Comparing How We See, To How We Portray Curling

My Question: How has the sport of Curling in America become stereotyped through media coverage compared to Canada, and what characteristics of athleticism does Curling maintain to keep it a Winter Olympic sport?

Andrew Billings’ article talks about a sense of nationalism in terms of the United States’ NBC broadcast of the Olympics. Curling is just not known to be an American cultural sport and Americans want to see their country succeed which brings ratings to the network. While this article talks mostly about how NBC intentionally broadcasts successful US Olympic sport events, it can be applied to my argument tying in the fact that because we are not visually exposed to the sport of Curling through Olympic broadcasts, we cannot appreciate the sport. I want to use this article to not point fingers at NBC, but compare and contrast as to if our US men and women’s Curling teams were more successful, perhaps more primetime coverage would be provided. The article continues to talk about how the network must tell a story about these athletes to personalize the experiences we the viewers have. I plan on talking about how the barriers of entry into this sport are very low, thus broadcasting Curling athlete interviews would be no different than interviewing an athlete from your local Curling club.

The article by Don Morrow introduces us to his view of Olympic masculinity through media portrayal. Starting with the 1976 games and going up through 2000, this article analyzes Canadian newspapers and their considered representations of masculinity. I plan on using this article to help define what the main masculine discourses are surrounding other Olympic sports, and applying that to what Curling is lacking in to help see why these negative stereotypes surrounding the sport are present. As Morrow leads up to the 2000’s, he talks about the commercialization of the Olympics and how sponsorship of athletes had taken off. I found this to be great evidence of how the sport of Curling becomes weak because of lack of sponsorship, meaning lack of media coverage, meaning no exposure to a viewing audience.

Wieting and Lamoureux’s article gives a good background history of the sport of Curling starting with its origins and how it developed into a Winter Olympic sport especially in Canada. They talk specifically about how the 1998 games had NO coverage of Curling whatsoever on television in the US. This is where I want to compare Canadian broadcasts of the sport, to American broadcasts and how they began to develop as time went on. These authors address the amount of local integrity of the sport in Canada compared to the global marketing of Curling. I want to expose the vast differences between these by explaining the cultural characteristics born into the sport itself, thus arguing my point of why it should be an Olympic sport.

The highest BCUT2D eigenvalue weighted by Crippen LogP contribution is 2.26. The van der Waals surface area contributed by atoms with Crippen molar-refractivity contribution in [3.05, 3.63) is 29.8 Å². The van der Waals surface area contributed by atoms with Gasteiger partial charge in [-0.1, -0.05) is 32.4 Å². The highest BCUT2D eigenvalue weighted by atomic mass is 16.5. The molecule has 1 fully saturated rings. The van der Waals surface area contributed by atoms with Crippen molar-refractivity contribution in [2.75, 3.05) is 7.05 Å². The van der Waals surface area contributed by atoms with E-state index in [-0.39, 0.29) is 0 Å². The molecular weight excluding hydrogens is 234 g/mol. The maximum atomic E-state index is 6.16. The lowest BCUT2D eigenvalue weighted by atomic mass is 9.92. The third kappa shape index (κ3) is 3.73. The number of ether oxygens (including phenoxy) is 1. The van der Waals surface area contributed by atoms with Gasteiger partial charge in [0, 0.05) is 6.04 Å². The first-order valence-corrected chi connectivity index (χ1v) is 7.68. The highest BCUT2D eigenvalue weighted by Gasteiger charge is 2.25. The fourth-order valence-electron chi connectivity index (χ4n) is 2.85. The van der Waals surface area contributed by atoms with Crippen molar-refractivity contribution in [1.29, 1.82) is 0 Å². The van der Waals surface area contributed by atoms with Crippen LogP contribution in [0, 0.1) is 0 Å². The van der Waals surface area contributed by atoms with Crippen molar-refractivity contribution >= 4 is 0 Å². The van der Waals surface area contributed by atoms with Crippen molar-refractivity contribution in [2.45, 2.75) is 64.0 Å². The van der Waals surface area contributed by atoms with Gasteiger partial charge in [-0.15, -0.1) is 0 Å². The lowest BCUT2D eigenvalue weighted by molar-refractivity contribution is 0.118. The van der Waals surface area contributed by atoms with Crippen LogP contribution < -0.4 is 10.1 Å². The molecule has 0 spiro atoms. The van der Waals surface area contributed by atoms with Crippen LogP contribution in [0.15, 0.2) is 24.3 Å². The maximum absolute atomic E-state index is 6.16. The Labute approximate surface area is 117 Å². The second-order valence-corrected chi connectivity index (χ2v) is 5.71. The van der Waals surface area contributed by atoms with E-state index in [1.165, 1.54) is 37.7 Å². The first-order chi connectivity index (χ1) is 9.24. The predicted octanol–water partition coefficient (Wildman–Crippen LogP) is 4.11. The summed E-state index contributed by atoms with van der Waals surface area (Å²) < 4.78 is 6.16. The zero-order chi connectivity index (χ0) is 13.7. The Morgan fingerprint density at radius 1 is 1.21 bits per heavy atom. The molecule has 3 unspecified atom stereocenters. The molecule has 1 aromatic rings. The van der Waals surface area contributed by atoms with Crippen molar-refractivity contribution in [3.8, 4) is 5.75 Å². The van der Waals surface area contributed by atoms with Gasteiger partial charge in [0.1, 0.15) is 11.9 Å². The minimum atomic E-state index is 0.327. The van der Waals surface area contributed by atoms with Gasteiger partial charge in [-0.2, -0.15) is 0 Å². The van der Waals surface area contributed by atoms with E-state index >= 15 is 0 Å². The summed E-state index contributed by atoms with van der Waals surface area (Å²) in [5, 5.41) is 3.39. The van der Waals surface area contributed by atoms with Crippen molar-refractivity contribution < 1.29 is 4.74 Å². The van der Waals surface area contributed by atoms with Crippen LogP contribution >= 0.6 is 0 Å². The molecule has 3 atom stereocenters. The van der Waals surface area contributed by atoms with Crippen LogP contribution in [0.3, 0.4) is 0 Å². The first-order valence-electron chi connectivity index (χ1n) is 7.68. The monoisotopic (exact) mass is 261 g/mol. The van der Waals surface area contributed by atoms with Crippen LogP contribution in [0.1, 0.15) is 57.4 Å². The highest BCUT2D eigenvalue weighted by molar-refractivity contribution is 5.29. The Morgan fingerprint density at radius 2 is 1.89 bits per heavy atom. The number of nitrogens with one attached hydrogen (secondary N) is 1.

Billings, Andrew C. “Conveying the Olympic Message: NBC Producer and Sportscaster Interviews Regarding the Role of Identity.” Journal of Sports Media. 4.1 (Spring 2009): 1-23. Print. <;.

Wieting, Stephen G., and Danny Lamoureux. “Curling in Canada.” Culture, Sport, Society. 4.2 (2001): 140-153. Print. <;.

Morrow, Don. “Olympic Masculinity: An Analysis of Canadian Newspapers During the 1976,1988,and 2000 Olympic Games.” Sixth International Symposium for Olympic Research. (2002): 123-134. Web. 28 Feb. 2014. <;.

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1 Response to Comparing How We See, To How We Portray Curling

  1. Sarah McCullough says:

    Nice job finding articles that relate to a less well-studied sport, and specifically how you wish to study it. I was having a conversation with a friend from Canada about watching the Olympics in a country other than your own. She shared how this experience reveals how nation-centric the broadcast really is. She found the experience of watching the Olympics outside Canada jarring, as it revealed how much national ideology is embedded in the experience (and she’s watched them in 4 different countries, not just the U.S.).

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